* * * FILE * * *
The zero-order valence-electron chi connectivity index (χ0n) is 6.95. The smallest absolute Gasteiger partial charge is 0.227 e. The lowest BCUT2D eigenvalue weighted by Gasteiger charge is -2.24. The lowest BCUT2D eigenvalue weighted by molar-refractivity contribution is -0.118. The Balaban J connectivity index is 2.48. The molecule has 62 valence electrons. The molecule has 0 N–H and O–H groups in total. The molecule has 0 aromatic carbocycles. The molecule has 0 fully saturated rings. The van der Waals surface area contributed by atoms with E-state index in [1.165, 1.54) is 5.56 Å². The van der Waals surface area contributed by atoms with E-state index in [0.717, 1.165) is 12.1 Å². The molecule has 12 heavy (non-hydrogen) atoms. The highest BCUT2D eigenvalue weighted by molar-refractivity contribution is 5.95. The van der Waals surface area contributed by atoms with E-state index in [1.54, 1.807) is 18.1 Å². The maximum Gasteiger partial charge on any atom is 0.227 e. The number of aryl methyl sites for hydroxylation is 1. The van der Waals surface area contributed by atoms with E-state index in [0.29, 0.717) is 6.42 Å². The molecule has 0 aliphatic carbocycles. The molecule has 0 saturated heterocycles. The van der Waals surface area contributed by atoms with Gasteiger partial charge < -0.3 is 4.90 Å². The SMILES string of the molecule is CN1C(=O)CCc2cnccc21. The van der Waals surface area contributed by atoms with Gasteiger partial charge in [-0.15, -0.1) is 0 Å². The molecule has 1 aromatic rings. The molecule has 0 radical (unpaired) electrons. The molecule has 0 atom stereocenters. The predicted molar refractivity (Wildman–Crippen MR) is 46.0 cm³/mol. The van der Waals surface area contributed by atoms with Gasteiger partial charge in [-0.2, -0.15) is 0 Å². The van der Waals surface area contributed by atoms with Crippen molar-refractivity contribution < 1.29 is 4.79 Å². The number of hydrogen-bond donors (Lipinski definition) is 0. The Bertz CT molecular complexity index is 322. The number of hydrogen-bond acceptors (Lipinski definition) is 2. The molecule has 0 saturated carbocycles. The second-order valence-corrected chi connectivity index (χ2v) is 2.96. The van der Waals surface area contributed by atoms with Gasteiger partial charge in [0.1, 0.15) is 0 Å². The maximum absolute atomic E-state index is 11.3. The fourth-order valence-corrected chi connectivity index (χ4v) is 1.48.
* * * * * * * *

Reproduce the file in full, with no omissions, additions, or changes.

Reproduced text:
The zero-order valence-electron chi connectivity index (χ0n) is 6.95. The smallest absolute Gasteiger partial charge is 0.227 e. The lowest BCUT2D eigenvalue weighted by Gasteiger charge is -2.24. The lowest BCUT2D eigenvalue weighted by molar-refractivity contribution is -0.118. The Balaban J connectivity index is 2.48. The molecule has 62 valence electrons. The molecule has 0 N–H and O–H groups in total. The molecule has 0 aromatic carbocycles. The molecule has 0 fully saturated rings. The van der Waals surface area contributed by atoms with E-state index in [1.165, 1.54) is 5.56 Å². The van der Waals surface area contributed by atoms with E-state index in [0.717, 1.165) is 12.1 Å². The molecule has 12 heavy (non-hydrogen) atoms. The highest BCUT2D eigenvalue weighted by molar-refractivity contribution is 5.95. The van der Waals surface area contributed by atoms with E-state index in [1.54, 1.807) is 18.1 Å². The maximum Gasteiger partial charge on any atom is 0.227 e. The number of aryl methyl sites for hydroxylation is 1. The van der Waals surface area contributed by atoms with E-state index in [0.29, 0.717) is 6.42 Å². The molecule has 0 aliphatic carbocycles. The molecule has 0 saturated heterocycles. The van der Waals surface area contributed by atoms with Gasteiger partial charge < -0.3 is 4.90 Å². The SMILES string of the molecule is CN1C(=O)CCc2cnccc21. The van der Waals surface area contributed by atoms with Gasteiger partial charge in [-0.15, -0.1) is 0 Å². The molecule has 1 aromatic rings. The molecule has 0 radical (unpaired) electrons. The molecule has 0 atom stereocenters. The predicted molar refractivity (Wildman–Crippen MR) is 46.0 cm³/mol. The van der Waals surface area contributed by atoms with Gasteiger partial charge in [-0.2, -0.15) is 0 Å². The van der Waals surface area contributed by atoms with Crippen molar-refractivity contribution < 1.29 is 4.79 Å². The number of hydrogen-bond donors (Lipinski definition) is 0. The Bertz CT molecular complexity index is 322. The number of hydrogen-bond acceptors (Lipinski definition) is 2. The molecule has 0 saturated carbocycles. The second-order valence-corrected chi connectivity index (χ2v) is 2.96. The van der Waals surface area contributed by atoms with Gasteiger partial charge in [0.1, 0.15) is 0 Å². The maximum absolute atomic E-state index is 11.3. The fourth-order valence-corrected chi connectivity index (χ4v) is 1.48.